wrestling / News

Chavo Guerrero Recalls Playing Kerwin White, Rikishi Discusses Inventing the Stinkface on New Podcast

October 16, 2017 | Posted by Jeremy Thomas
Chavo Guerrero Kerwin White

A new podcast features interviews with Rikishi, Neville, Chavo Guerrero and more about national identity and stereotypes in wrestling. You can listen to the audio and check out highlights below:

Chavo Guerrero Jr. on playing Kerwin White: “Everything you see in wrestling, it’s not really coming from the wrestlers. It’s coming from the writers. So the story with the Kerwin White character is me coming off a plane from Japan and Vince McMahon coming up to me and saying “Hello Kerwin” and I said “Oh what does that mean?” “Well today you’re going to denounce your Mexican heritage and you’re going to become a white guy.” So you’ve got two things: you can either say “No” and get fired, or you can say “Good, let’s embrace this character and let’s really do it”. If it was up to anyone of us, we’d all be John Cena or Batista and destroying everybody and being the champ. But it’s not. It’s up to Vince McMahon and there can only be one champ. With everyone else you have to make lemonade out of lemons. And TV is the same thing you have Alison [Brie], Marc [Maron] and stars of GLOW. Everyone wants to be the star and not the co-star but there’s only room for a couple of stars. And every federation you go to is the same thing. You just do what you got to do with your character.”

Rikishi on how The Stinkface was invented: “I was wrestling Ray Traylor, The Big Bossman, at a house show in Oakland, Alabama that night and I gave him a clothesline in the corner and I wasn’t actually looking at him. I can hear an old lady shout “Rikishi! Turn around and stick your butt in his face!” I’m in the middle of the ring and I see Bossman in the corner. And he said “Come on boy, stick your ass in my face” and I said “Really? Well here it comes.” I took my first step and the crowd roared. I took my second step the crowd got louder. The closer I got to him it was probably the loudest pop I have ever heard and when I turned around and his face was just the same level as my butt and I just paused there for a second. I wanted to hear and see how long I could make the fans sing and they sang and they sang and they sang and then all of a sudden “Bam!” I sat on him and the place just blew up. This was on a Sunday and the next night The Stinkface was introduced on Monday Night Raw.”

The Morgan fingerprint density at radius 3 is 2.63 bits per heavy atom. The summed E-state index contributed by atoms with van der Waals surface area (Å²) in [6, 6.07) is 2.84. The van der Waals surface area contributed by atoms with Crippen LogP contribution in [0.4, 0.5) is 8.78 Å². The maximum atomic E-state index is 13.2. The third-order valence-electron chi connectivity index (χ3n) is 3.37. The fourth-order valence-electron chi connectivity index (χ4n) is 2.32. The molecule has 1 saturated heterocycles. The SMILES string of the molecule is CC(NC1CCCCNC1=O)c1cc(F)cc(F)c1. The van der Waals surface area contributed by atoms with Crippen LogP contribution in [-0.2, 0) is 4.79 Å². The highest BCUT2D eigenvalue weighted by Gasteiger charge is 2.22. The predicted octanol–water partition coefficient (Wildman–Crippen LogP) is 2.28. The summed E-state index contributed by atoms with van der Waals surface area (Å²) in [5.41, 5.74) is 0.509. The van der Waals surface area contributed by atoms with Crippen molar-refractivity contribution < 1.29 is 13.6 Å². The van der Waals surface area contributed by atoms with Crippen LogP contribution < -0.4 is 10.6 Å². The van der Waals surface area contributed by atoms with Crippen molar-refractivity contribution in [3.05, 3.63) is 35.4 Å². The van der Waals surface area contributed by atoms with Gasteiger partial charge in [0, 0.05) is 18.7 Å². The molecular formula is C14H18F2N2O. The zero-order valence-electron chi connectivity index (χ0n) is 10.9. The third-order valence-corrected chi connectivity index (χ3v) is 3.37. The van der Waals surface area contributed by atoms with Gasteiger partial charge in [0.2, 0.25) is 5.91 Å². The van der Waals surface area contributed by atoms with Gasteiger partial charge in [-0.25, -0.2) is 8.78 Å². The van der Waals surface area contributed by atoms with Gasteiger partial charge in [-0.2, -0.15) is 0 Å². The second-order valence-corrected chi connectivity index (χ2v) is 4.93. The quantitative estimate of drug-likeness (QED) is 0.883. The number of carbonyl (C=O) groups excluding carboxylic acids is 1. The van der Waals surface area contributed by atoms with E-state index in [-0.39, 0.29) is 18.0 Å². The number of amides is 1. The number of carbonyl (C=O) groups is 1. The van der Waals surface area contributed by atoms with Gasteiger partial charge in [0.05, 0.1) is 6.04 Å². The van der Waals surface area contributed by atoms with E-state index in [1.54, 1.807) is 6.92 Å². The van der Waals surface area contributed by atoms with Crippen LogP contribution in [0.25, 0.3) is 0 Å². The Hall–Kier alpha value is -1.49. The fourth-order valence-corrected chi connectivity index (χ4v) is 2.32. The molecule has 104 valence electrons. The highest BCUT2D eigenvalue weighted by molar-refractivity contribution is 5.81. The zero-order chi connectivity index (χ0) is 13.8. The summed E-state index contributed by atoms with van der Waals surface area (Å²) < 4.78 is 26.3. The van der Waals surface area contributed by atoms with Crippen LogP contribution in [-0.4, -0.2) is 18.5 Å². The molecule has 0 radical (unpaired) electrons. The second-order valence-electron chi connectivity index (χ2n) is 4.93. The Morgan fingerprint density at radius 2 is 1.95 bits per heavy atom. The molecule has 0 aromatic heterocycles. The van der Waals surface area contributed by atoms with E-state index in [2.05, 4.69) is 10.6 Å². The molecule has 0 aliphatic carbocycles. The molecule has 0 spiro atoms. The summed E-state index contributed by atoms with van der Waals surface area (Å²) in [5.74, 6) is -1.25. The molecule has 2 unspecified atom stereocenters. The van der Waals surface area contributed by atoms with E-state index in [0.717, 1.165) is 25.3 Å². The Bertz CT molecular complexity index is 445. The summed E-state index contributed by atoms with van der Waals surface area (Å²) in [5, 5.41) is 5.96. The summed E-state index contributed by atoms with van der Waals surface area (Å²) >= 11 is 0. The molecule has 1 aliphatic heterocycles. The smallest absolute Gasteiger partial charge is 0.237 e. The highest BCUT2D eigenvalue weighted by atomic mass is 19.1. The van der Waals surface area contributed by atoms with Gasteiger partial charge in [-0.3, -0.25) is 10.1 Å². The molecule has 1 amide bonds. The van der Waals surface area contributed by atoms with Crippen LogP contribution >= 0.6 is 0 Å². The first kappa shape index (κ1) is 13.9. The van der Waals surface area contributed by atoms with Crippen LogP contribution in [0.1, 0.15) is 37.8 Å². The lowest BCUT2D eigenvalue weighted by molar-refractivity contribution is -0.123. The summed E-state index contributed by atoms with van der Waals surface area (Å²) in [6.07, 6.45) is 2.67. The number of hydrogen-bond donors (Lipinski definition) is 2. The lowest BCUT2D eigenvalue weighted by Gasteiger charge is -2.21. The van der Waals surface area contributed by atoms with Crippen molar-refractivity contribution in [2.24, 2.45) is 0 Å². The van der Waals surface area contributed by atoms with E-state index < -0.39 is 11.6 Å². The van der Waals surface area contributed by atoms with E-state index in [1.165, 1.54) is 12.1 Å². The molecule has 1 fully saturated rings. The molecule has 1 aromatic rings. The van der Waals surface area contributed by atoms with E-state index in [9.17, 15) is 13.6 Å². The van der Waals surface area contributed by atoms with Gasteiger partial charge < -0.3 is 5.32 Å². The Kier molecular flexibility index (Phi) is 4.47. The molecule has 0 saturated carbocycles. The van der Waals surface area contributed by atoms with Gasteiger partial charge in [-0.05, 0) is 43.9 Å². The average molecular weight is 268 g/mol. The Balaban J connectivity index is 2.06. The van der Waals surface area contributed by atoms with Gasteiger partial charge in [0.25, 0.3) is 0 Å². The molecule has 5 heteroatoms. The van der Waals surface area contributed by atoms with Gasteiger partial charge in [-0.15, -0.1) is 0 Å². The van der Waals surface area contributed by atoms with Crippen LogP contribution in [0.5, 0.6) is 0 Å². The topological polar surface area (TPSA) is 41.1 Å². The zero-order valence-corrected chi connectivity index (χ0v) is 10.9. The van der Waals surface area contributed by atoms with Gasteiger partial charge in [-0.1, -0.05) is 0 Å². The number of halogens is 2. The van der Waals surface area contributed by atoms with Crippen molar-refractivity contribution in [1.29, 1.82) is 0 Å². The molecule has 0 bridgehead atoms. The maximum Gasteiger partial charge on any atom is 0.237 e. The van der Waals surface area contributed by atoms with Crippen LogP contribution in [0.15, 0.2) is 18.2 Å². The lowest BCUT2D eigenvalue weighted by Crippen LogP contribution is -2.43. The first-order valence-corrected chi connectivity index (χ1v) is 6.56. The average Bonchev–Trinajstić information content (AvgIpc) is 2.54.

Court Bauer on which WWE characters he thought crossed the line: “I was there for the Mexicools and that was a racist joke made someone and all of sudden , within 12 hours, you have three guys that were earmarked to be part of reviving the cruiserweight division now part of a trio act with lawnmowers that to this day still offends people. I have friends in Mexico who still talk about how offensive that was and ask me if I had anything to do with it. I did not. I was hoping we would have a revived cruiserweight division. I’m sure there have been other examples in the last few years but that one really stuck out to me”

Neville on avoiding the British stereotypes often seen in WWE: “I’ve always tried my best to be a hybrid performer. I’m a fan of all those things, I grew up watching Lucha Libre, Japanese Style, American style and when I was training and working in the dojo in Japan I made a point of trying to learn to my best ability, learn every single style I could. So whilst I am British, whilst I am proud of my identity. I’m not going to parade around as a stereotype. I feel like I’ve made an effort to be almost all-encompassing, you know multi stylistic wrestling. I made a conscious effort not to be a stereotype.”